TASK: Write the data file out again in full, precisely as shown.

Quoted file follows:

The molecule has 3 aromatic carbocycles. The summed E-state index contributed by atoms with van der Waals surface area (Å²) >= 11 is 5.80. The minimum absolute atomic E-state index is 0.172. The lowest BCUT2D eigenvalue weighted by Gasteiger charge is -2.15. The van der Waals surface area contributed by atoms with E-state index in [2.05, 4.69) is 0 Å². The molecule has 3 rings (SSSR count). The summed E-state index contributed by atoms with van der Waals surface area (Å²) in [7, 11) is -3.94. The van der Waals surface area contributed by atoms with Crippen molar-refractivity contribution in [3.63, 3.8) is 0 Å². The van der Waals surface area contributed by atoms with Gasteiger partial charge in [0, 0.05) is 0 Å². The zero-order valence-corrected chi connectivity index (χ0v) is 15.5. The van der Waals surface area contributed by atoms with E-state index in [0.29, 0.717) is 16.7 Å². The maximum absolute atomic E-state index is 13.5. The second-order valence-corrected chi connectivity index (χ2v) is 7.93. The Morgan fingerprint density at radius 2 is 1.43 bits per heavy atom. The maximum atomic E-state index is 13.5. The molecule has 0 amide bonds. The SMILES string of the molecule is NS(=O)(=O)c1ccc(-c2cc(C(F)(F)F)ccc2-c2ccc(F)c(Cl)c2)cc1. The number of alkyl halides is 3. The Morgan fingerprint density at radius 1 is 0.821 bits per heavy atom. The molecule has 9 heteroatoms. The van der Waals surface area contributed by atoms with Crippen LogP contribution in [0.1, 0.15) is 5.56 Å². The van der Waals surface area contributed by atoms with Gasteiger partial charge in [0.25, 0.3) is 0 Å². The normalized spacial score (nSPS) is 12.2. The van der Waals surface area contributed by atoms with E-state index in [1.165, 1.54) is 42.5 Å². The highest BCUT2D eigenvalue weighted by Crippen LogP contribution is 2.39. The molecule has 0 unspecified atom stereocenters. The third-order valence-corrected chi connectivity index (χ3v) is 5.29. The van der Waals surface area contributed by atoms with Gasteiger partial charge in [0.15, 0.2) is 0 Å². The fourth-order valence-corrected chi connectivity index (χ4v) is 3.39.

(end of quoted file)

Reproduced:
The molecule has 3 aromatic carbocycles. The summed E-state index contributed by atoms with van der Waals surface area (Å²) >= 11 is 5.80. The minimum absolute atomic E-state index is 0.172. The lowest BCUT2D eigenvalue weighted by Gasteiger charge is -2.15. The van der Waals surface area contributed by atoms with E-state index in [2.05, 4.69) is 0 Å². The molecule has 3 rings (SSSR count). The summed E-state index contributed by atoms with van der Waals surface area (Å²) in [7, 11) is -3.94. The van der Waals surface area contributed by atoms with Crippen molar-refractivity contribution in [3.63, 3.8) is 0 Å². The van der Waals surface area contributed by atoms with Gasteiger partial charge in [0, 0.05) is 0 Å². The zero-order valence-corrected chi connectivity index (χ0v) is 15.5. The van der Waals surface area contributed by atoms with E-state index in [0.29, 0.717) is 16.7 Å². The maximum absolute atomic E-state index is 13.5. The second-order valence-corrected chi connectivity index (χ2v) is 7.93. The Morgan fingerprint density at radius 2 is 1.43 bits per heavy atom. The maximum atomic E-state index is 13.5. The molecule has 0 amide bonds. The SMILES string of the molecule is NS(=O)(=O)c1ccc(-c2cc(C(F)(F)F)ccc2-c2ccc(F)c(Cl)c2)cc1. The number of alkyl halides is 3. The Morgan fingerprint density at radius 1 is 0.821 bits per heavy atom. The molecule has 9 heteroatoms. The van der Waals surface area contributed by atoms with Crippen LogP contribution in [0.1, 0.15) is 5.56 Å². The van der Waals surface area contributed by atoms with Gasteiger partial charge in [0.25, 0.3) is 0 Å². The normalized spacial score (nSPS) is 12.2. The van der Waals surface area contributed by atoms with E-state index in [1.165, 1.54) is 42.5 Å². The highest BCUT2D eigenvalue weighted by Crippen LogP contribution is 2.39. The molecule has 0 unspecified atom stereocenters. The third-order valence-corrected chi connectivity index (χ3v) is 5.29. The van der Waals surface area contributed by atoms with Gasteiger partial charge in [0.15, 0.2) is 0 Å². The fourth-order valence-corrected chi connectivity index (χ4v) is 3.39.